U.S. MAY DEFAULT ON DEBT AS SOON AS FEBRUARY 15
JANUARY 10, 2013
The U.S. government may default on its debt in 38 days or as soon as February 15th, half a month earlier than widely expected, according to a new analysis adding urgency to the debate over how to raise the federal debt ceiling.
The analysis came courtesy of the Bipartisan Policy Center (BPC), which released a revised “debt limit analysis.”
“If we reach the X Date and Treasury is forced to prioritize payments, handling payments for many important and popular programs will quickly become impossible, causing disruption to an already fragile economic recovery,” said Steve Bell, Senior Director of the Economic Policy Project at BPC. The Treasury has said that the accounting schemes, known as “extraordinary measures,” ordinarily would forestall default for about the first two months of the year, though officials were clear that they could not pinpoint a precise date because of an unusual amount of uncertainty around federal finances.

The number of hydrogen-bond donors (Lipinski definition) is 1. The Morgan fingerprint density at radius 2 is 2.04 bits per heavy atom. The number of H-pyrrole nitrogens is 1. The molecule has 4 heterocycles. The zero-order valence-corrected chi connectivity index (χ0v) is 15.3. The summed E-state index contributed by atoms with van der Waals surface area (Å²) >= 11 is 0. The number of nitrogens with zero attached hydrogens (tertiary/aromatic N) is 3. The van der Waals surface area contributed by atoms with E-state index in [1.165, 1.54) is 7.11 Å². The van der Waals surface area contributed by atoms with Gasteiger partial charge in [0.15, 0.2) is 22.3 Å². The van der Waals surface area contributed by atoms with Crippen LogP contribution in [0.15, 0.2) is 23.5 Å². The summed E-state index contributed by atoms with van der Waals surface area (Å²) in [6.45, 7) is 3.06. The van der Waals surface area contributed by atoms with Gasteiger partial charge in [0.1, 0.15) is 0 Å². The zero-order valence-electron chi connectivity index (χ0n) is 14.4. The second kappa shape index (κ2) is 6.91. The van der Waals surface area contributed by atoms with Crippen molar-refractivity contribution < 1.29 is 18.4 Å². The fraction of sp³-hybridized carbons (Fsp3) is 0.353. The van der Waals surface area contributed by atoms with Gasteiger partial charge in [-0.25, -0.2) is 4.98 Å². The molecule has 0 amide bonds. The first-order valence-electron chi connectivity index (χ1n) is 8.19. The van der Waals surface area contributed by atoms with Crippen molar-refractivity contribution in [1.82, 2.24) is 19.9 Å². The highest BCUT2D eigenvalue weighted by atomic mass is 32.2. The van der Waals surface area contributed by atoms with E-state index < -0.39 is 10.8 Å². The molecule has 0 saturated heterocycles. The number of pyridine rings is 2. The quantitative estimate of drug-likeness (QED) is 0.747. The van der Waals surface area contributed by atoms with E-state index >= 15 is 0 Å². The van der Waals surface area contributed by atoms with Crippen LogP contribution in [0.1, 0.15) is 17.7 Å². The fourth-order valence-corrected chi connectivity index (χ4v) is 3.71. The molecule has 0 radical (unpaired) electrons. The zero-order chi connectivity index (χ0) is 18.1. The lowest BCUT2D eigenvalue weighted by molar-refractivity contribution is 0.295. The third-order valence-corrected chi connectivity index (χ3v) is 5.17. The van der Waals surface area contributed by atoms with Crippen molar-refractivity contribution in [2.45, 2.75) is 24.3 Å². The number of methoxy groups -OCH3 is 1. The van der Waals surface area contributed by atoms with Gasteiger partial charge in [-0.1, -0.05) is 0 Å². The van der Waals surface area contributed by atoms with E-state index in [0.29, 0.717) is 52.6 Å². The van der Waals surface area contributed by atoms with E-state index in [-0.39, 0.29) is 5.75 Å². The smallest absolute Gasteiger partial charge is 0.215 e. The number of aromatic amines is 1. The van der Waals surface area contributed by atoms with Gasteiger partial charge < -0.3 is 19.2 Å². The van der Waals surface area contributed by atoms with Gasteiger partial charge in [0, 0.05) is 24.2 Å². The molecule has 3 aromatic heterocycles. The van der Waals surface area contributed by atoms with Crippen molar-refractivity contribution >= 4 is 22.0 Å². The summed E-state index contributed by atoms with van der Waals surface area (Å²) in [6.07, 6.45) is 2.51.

If Congress does not raise the debt ceiling by the deadline, the White House has said that the nation probably will default.